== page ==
Ephesians: The Church Body

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The Church Body

Christian privileges and responsibilities.

Background: Paul writes to the Ephesian church while a prisoner in Rome about 60-61AD
Theme: The Body of Christ (the Church)
Outline: Christian Privileges and Responsibilities
Key Verse: "From him the whole body, joined and held together by every supporting ligament, grows and builds itself up in love, as each part does its work." (Eph 4:16, NIV)






Paul traveled through Ephesus on his 2nd Missionary Journey, and was begged to stay, but was unable to.  On his 3rd journey he stayed for three years, leaving just after an uprising of the goldsmiths.  He wrote this letter a decade later while a prisoner in Rome.  The earliest copies we have of Ephesians do not have "in Ephesus" in verse 1:1 and the letter has the character of a generic letter intended for all the churches in Roman Asia, of which Ephesis is the capital.  It reflects Paul's most developed and matured theology.  It was probably written just after Colossians and Philemon and would be delivered on the same trip.  It is similar to Colossians, but speaks of the church in general without addressing problems of a particular church.  It is characterized by ethics or Christian actions that are closely tied to theology or Christian beliefs.


The body of Christ

I. The Calling of the Church (1-3)

1:5 "He predestined us to be adopted as sons through Jesus Christ, ..." It is difficult to understand how God could have predestined us, after all, we make a choice to accept Jesus Christ as our Savior. Yet this and other verses clearly teach that God chose us first, we responded.

1:13 "Having believed, you were marked in him with a seal, the promised Holy Spirit." This important verse teaches that all believers receive the Holy Spirit at the time of conversion. Everyone who belongs to the Lord (every believer) is marked, and has the Holy Spirit.

1:15 Perhaps you have heard the saying, "I love God, it's people I can't stand!" Paul commended the Ephesians for two things, "your faith in the Lord Jesus and your love for all the saints, ..." May we follow this example and learn to love God's people - as we learn to love God.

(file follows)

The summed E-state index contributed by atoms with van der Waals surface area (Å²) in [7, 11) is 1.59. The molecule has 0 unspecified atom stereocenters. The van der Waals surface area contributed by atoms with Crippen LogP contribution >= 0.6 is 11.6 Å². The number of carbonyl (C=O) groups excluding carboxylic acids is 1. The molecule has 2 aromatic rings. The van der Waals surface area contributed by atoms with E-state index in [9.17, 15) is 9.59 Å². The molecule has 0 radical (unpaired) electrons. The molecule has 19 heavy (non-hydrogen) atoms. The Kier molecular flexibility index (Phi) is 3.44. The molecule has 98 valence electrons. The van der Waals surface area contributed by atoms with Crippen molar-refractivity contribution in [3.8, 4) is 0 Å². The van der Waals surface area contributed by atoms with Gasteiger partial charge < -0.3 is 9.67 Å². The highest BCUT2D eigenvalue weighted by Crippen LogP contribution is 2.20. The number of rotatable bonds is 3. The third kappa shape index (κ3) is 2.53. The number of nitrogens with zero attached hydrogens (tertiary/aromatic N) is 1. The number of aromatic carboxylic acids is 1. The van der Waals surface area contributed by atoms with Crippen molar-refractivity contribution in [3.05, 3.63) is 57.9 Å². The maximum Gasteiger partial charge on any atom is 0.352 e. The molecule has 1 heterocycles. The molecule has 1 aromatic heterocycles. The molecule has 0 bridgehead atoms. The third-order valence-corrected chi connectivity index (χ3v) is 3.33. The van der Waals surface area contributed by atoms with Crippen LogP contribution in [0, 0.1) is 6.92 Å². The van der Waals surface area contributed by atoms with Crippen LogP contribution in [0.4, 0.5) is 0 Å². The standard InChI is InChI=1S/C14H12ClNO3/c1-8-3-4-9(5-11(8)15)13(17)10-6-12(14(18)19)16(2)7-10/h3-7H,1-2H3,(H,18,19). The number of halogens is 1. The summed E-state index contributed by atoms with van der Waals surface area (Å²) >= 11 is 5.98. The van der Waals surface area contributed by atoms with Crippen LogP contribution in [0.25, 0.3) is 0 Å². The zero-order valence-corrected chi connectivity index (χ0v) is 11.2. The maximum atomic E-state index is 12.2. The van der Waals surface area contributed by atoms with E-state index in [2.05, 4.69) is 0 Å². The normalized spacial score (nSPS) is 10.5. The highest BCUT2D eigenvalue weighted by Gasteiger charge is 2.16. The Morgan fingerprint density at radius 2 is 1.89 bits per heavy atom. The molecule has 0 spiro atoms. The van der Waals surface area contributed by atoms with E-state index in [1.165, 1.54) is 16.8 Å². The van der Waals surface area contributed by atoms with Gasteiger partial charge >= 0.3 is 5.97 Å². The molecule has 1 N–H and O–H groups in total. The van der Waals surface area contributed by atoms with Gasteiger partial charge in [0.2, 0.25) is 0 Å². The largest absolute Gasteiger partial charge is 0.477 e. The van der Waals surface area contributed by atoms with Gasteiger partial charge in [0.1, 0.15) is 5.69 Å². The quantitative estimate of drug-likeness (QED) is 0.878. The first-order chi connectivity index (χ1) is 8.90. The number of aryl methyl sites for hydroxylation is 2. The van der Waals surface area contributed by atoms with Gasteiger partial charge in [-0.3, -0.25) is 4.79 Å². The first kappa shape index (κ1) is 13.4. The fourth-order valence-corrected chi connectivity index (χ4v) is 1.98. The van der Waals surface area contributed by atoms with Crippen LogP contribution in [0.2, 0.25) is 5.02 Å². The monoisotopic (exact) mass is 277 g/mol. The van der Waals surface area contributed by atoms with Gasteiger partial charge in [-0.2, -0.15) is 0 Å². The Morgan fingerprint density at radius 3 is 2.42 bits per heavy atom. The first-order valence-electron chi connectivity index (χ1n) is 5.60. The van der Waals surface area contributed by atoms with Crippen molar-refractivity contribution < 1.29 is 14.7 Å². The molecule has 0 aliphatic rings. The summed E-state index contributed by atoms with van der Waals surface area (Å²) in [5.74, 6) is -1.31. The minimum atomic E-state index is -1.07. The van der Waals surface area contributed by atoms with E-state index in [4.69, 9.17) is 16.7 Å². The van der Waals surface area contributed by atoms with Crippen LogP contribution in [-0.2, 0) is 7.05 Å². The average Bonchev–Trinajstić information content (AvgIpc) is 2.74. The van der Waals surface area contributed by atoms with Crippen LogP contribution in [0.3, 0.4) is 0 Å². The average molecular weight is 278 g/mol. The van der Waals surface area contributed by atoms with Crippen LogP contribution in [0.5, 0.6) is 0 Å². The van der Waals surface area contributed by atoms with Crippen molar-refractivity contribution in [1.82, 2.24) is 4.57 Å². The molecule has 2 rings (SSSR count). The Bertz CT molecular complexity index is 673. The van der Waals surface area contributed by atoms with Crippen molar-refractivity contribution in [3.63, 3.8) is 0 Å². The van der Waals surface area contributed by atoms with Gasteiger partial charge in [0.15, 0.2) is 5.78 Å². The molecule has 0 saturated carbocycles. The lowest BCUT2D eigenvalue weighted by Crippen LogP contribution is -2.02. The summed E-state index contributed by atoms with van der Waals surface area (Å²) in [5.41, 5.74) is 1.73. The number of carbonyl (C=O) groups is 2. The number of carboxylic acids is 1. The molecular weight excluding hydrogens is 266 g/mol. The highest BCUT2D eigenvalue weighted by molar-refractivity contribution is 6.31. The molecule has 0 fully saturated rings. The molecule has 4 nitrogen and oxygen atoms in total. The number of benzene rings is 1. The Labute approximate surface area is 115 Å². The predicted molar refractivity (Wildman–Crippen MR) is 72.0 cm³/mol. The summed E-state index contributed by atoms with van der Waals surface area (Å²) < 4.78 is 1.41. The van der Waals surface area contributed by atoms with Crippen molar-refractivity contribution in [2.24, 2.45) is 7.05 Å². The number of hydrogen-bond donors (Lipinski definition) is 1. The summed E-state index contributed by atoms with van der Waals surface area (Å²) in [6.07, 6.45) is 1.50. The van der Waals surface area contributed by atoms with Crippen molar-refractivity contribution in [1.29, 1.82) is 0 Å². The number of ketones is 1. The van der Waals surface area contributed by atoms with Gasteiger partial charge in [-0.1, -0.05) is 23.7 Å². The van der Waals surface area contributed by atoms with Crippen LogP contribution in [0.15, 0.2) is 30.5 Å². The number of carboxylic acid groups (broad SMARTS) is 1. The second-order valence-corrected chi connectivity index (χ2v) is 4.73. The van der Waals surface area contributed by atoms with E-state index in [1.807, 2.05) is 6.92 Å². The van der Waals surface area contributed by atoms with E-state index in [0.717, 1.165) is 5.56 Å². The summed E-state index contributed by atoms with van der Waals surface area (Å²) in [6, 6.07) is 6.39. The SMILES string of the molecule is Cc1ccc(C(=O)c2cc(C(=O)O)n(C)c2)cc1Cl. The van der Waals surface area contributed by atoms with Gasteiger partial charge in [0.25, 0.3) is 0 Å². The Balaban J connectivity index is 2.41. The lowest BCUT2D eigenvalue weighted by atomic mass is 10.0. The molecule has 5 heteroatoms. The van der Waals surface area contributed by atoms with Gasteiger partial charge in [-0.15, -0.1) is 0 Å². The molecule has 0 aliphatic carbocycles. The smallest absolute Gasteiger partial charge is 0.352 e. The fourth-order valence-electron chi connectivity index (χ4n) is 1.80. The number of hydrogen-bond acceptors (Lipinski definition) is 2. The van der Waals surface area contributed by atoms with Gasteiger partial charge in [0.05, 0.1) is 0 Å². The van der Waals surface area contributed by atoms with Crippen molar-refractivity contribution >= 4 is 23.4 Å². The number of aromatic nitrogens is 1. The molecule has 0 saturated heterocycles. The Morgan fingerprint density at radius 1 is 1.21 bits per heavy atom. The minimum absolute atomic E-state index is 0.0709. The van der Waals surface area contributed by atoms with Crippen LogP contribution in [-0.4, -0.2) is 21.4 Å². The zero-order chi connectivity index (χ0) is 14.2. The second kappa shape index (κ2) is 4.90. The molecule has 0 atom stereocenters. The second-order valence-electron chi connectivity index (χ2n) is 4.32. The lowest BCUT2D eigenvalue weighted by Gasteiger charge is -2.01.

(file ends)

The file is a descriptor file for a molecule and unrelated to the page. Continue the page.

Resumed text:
2:10 God has a specific plan for our lives (corporately and individually). He has "good works ... prepared in advance for us to do." This is the other side of verse 1:5, God predestined us, He made us and chose us because He has a great purpose for each one of us.

II. The Conduct of the Church (4-6)

4:9-10 I read this verse as "he ascended to the lower, earthly regions, namely, the earth". This is because the ascending was clearly to a place higher than the earth (above all heavens). Some interpreters take it as a descent into hell after death, but before the resurrection. But the resurrection from the grave was from the grave to the earth. The descent from heaven to earth would parallel ascension from earth to heaven, which took place after the resurrection and post-resurrection appearances to men. The resurrection would parallel the crucifixion. Mr. Hoehner does take it as the death and burial, which is the basis for redemption and leading men in his train.

6:1-3 Concerning whether the first ("Have no other gods before me") or fifth commandment ("Honor your father and your mother") should be learned first: children are properly taught obedience to parents before they are able to intellectually grasp either commandment. This is as simple as the word 'no'. For instance, if my child tries to run into the road I shout 'stop' or 'no'. Obedience in small children to instructions such as don't touch the stove, stay out of the road, and don't hit your sister with that stick, is certainly essential to their well being.


New Testament Survey by Merrill Tenney : Highly recommend this book for a good background to the life of Jesus and the New Testament. The first half covers background, what the world was like under Roman rule and what the conditions of the Jews were. The second half gives background, outline, and introductions to each of the New Testament books (including Acts).

Bible Background Commentary (New Testament) by Craig S. Keener : Printed by InterVarsity Press, this is an excellent one-volume resource for understanding the customs and background (history, language, and geography) behind the verses of the New Testament. It is not an interpretation of the New Testament as are most commentaries, its purpose is to give background information. I highly recommend this to the serious student of Scripture, who already has a good grasp of the meaning and application of the New Testament.

Bible Knowledge Commentary (New Testament, Volume II) by the Staff of Dallas Theological Seminary : Admittedly a 'dispensational' interpretation, meaning that the authors take the book of Revelation very literally and teach that Jesus will take the Church out of the world before the 'Tribulation Period'. Although I do not agree totally with their opinions, I have found this to be a fair commentary, also explaining the views of others which the authors do not hold. If you use my notes you will receive some insight as to where the points of disagreement are. Highly recommended as the best short commentary on the market. I am easily in agreement with 98% of what this commentary teaches, and who knows if I am right about the other 2%??

Updated March 2012
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